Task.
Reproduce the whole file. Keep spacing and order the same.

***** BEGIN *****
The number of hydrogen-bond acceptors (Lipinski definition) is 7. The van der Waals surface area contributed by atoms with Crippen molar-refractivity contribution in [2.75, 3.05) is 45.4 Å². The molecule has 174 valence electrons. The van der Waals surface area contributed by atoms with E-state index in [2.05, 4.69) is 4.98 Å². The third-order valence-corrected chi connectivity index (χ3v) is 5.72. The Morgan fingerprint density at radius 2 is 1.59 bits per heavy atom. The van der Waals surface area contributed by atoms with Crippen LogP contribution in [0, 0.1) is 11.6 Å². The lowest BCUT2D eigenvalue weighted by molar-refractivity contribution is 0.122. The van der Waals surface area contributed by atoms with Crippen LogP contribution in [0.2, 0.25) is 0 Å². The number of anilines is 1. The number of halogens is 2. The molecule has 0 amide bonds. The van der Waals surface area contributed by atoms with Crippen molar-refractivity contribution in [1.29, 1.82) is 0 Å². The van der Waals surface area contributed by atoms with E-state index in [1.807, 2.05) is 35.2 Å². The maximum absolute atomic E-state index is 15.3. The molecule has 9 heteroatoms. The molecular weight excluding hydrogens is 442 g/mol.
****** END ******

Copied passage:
The number of hydrogen-bond acceptors (Lipinski definition) is 7. The van der Waals surface area contributed by atoms with Crippen molar-refractivity contribution in [2.75, 3.05) is 45.4 Å². The molecule has 174 valence electrons. The van der Waals surface area contributed by atoms with E-state index in [2.05, 4.69) is 4.98 Å². The third-order valence-corrected chi connectivity index (χ3v) is 5.72. The Morgan fingerprint density at radius 2 is 1.59 bits per heavy atom. The van der Waals surface area contributed by atoms with Crippen LogP contribution in [0, 0.1) is 11.6 Å². The lowest BCUT2D eigenvalue weighted by molar-refractivity contribution is 0.122. The van der Waals surface area contributed by atoms with Crippen LogP contribution in [0.2, 0.25) is 0 Å². The number of anilines is 1. The number of halogens is 2. The molecule has 0 amide bonds. The van der Waals surface area contributed by atoms with Crippen molar-refractivity contribution in [1.29, 1.82) is 0 Å². The van der Waals surface area contributed by atoms with E-state index in [1.807, 2.05) is 35.2 Å². The maximum absolute atomic E-state index is 15.3. The molecule has 9 heteroatoms. The molecular weight excluding hydrogens is 442 g/mol.